If not for Yukon’s Company of the White Wolf, Canada would not likely be represented on the medieval combat world stage.
For the second year in a row, White Wolf made up the vast majority of Team Canada at the International Medieval Combat Federation World Championships in Spottrup, Denmark, May 25-28.
“I was quite pleased,” said White Wolf’s Land Pearson, president of the Yukon Medieval Combat Group. “We pretty much improved in every category.
“I think everyone did quite well. There was a lot of chatter on the internet back home in Canada, seeing it and being very excited, talking about wanting to be there next year.”
Five members of the Yukon company competed at the championships. Mayo’s Jose Amoedo, who is the captain of White Wolf, represented his native Spain and took bronze in the polearm.
The other four Yukoners — Pearson, Lance Gadsby, John Hanuluk and Dale Braga — joined forces with Alberta’s Sam Desaulniers to make up Team Canada.
With a team of only five, the five-on-five melees (group fights) were a grind for Canada — especially against Team Japan. With three rounds ending in ties, it took Canada six rounds to capture victory over the Japanese team.
“This year there was only five of us, so we had no spares and everyone had to fight every round,” said Pearson. “And against Japan we had an epic six rounds.”
Things looked grim for Canada in the melee when Hanuluk suffered a shoulder injury in an early round. “I think it popped out and back in — that sort of thing — and he got taken off the field,” said Pearson. “So our last round against Japan we only had four fighters. They met us on the field with only four fighters as well. They could have come with their full five, but it’s honourable in the group fights to meet your opponent with what they can present. In the final round we beat them, finally.”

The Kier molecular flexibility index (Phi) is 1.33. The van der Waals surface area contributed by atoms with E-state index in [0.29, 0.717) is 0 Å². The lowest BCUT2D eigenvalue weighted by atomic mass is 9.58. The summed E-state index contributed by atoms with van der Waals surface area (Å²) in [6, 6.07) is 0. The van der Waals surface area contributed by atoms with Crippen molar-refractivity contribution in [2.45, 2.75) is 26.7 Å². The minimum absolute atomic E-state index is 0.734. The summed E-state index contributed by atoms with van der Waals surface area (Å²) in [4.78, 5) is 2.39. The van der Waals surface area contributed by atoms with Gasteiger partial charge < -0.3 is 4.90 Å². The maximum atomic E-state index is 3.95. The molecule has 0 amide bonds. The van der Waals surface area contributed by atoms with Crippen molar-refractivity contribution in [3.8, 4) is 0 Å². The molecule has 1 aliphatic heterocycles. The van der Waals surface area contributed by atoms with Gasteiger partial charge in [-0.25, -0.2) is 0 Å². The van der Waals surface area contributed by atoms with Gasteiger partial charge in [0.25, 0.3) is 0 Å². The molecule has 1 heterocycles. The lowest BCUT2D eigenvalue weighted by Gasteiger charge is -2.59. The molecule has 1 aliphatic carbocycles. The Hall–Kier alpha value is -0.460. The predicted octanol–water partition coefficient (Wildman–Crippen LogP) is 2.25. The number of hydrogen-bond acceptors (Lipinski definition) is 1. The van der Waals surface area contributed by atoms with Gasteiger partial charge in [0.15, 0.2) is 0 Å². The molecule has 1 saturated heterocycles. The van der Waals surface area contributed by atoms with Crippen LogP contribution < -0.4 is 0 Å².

Canada dropped contests against Denmark, Mexico, and the U.S. in the melees. They also shed blood.
“Against Mexico they were close fights. In the first round it was down to Dale versus one of the Mexican fighters and Dale was taken out of the fight because one of the straps had become undone on his shoulder. That’s considered armour failure and they don’t want to risk anyone getting hurt, so when they see that they sit you down,” said Pearson.
“I think he could have taken that opponent. In the second round Dale got injured. His hand got split open and needed some stitches. There’s a video going around of two Mexicans beating up on him and him taking a knee, but it was more that he was injured, had lots of fights left, and needed to get that fixed.”
Pearson and Desaulniers also competed in individual events. Pearson won his pool in sword and shield before losing against a Spaniard in the elimination round, placing eighth. He also won one fight — against the only Australian at the worlds — and lost two in the men’s longsword competition.
Desaulniers defeated a fighter from Japan for a win in polearm but dropped his other two fights in the event.
“It was really good. It was in Denmark so I expected grey and rainy all the time but instead it was probably better weather than (last year in) Portugal,” said Pearson. “It was sunny most days, which could be a little hot for fighting, but we had to have good mental fortitude to deal with that.”
Next year’s IMCF world championship will take place in Scotland in May.
The Company of the White Wolf, which currently has about 25 members, will host the third annual Great Northern Tourney on Canada Day at the Biathlon Yukon range.
Contact Tom Patrick at firstname.lastname@example.org